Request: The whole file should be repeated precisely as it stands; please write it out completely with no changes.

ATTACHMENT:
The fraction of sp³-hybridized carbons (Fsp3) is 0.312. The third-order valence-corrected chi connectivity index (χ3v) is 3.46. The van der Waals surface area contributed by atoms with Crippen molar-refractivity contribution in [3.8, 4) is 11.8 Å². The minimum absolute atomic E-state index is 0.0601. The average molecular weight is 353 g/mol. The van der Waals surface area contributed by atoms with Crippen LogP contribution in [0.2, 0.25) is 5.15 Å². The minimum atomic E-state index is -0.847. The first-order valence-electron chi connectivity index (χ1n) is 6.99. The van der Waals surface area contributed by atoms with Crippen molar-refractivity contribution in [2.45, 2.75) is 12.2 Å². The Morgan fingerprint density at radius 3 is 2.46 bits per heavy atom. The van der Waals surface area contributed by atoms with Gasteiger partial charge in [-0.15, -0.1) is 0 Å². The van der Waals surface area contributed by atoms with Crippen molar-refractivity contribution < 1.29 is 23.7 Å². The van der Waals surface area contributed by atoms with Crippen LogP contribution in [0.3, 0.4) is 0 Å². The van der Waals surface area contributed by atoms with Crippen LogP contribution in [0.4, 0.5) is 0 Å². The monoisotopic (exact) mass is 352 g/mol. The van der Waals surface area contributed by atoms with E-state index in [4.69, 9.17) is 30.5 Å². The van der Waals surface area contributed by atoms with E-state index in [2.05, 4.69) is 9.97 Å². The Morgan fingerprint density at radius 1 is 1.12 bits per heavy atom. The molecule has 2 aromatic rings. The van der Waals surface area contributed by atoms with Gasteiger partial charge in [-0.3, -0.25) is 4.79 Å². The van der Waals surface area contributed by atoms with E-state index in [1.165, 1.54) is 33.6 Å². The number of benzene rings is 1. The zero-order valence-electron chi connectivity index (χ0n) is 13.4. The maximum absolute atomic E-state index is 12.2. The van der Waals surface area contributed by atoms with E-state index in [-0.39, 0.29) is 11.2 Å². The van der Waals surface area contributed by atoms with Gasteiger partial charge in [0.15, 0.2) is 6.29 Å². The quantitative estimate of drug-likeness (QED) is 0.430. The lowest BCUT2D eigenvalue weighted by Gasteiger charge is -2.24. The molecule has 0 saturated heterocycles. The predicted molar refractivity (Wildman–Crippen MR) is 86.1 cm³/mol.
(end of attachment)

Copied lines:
The fraction of sp³-hybridized carbons (Fsp3) is 0.312. The third-order valence-corrected chi connectivity index (χ3v) is 3.46. The van der Waals surface area contributed by atoms with Crippen molar-refractivity contribution in [3.8, 4) is 11.8 Å². The minimum absolute atomic E-state index is 0.0601. The average molecular weight is 353 g/mol. The van der Waals surface area contributed by atoms with Crippen LogP contribution in [0.2, 0.25) is 5.15 Å². The minimum atomic E-state index is -0.847. The first-order valence-electron chi connectivity index (χ1n) is 6.99. The van der Waals surface area contributed by atoms with Crippen molar-refractivity contribution in [2.45, 2.75) is 12.2 Å². The Morgan fingerprint density at radius 3 is 2.46 bits per heavy atom. The van der Waals surface area contributed by atoms with Gasteiger partial charge in [-0.15, -0.1) is 0 Å². The van der Waals surface area contributed by atoms with Crippen molar-refractivity contribution < 1.29 is 23.7 Å². The van der Waals surface area contributed by atoms with Crippen LogP contribution in [0.3, 0.4) is 0 Å². The van der Waals surface area contributed by atoms with Crippen LogP contribution in [0.4, 0.5) is 0 Å². The monoisotopic (exact) mass is 352 g/mol. The van der Waals surface area contributed by atoms with E-state index in [4.69, 9.17) is 30.5 Å². The van der Waals surface area contributed by atoms with E-state index in [2.05, 4.69) is 9.97 Å². The Morgan fingerprint density at radius 1 is 1.12 bits per heavy atom. The molecule has 2 aromatic rings. The van der Waals surface area contributed by atoms with Gasteiger partial charge in [-0.3, -0.25) is 4.79 Å². The van der Waals surface area contributed by atoms with E-state index in [1.165, 1.54) is 33.6 Å². The number of benzene rings is 1. The zero-order valence-electron chi connectivity index (χ0n) is 13.4. The maximum absolute atomic E-state index is 12.2. The van der Waals surface area contributed by atoms with E-state index in [-0.39, 0.29) is 11.2 Å². The van der Waals surface area contributed by atoms with Gasteiger partial charge in [0.15, 0.2) is 6.29 Å². The quantitative estimate of drug-likeness (QED) is 0.430. The lowest BCUT2D eigenvalue weighted by Gasteiger charge is -2.24. The molecule has 0 saturated heterocycles. The predicted molar refractivity (Wildman–Crippen MR) is 86.1 cm³/mol.